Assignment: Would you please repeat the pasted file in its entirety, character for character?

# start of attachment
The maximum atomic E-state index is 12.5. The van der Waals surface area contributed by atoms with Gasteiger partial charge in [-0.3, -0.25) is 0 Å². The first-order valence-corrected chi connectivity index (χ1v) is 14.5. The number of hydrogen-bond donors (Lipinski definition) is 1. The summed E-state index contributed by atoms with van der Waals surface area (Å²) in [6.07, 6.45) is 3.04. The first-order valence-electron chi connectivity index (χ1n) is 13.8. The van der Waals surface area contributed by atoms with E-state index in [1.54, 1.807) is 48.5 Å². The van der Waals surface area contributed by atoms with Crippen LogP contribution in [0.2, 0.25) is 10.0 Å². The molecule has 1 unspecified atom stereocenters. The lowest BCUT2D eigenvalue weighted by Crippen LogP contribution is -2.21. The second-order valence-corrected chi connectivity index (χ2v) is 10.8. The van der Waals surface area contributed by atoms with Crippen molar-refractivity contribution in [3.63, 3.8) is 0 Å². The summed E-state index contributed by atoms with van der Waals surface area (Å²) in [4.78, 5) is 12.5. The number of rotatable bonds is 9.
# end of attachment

The maximum atomic E-state index is 12.5. The van der Waals surface area contributed by atoms with Gasteiger partial charge in [-0.3, -0.25) is 0 Å². The first-order valence-corrected chi connectivity index (χ1v) is 14.5. The number of hydrogen-bond donors (Lipinski definition) is 1. The summed E-state index contributed by atoms with van der Waals surface area (Å²) in [6.07, 6.45) is 3.04. The first-order valence-electron chi connectivity index (χ1n) is 13.8. The van der Waals surface area contributed by atoms with E-state index in [1.54, 1.807) is 48.5 Å². The van der Waals surface area contributed by atoms with Crippen LogP contribution in [0.2, 0.25) is 10.0 Å². The molecule has 1 unspecified atom stereocenters. The lowest BCUT2D eigenvalue weighted by Crippen LogP contribution is -2.21. The second-order valence-corrected chi connectivity index (χ2v) is 10.8. The van der Waals surface area contributed by atoms with Crippen molar-refractivity contribution in [3.63, 3.8) is 0 Å². The summed E-state index contributed by atoms with van der Waals surface area (Å²) in [4.78, 5) is 12.5. The number of rotatable bonds is 9.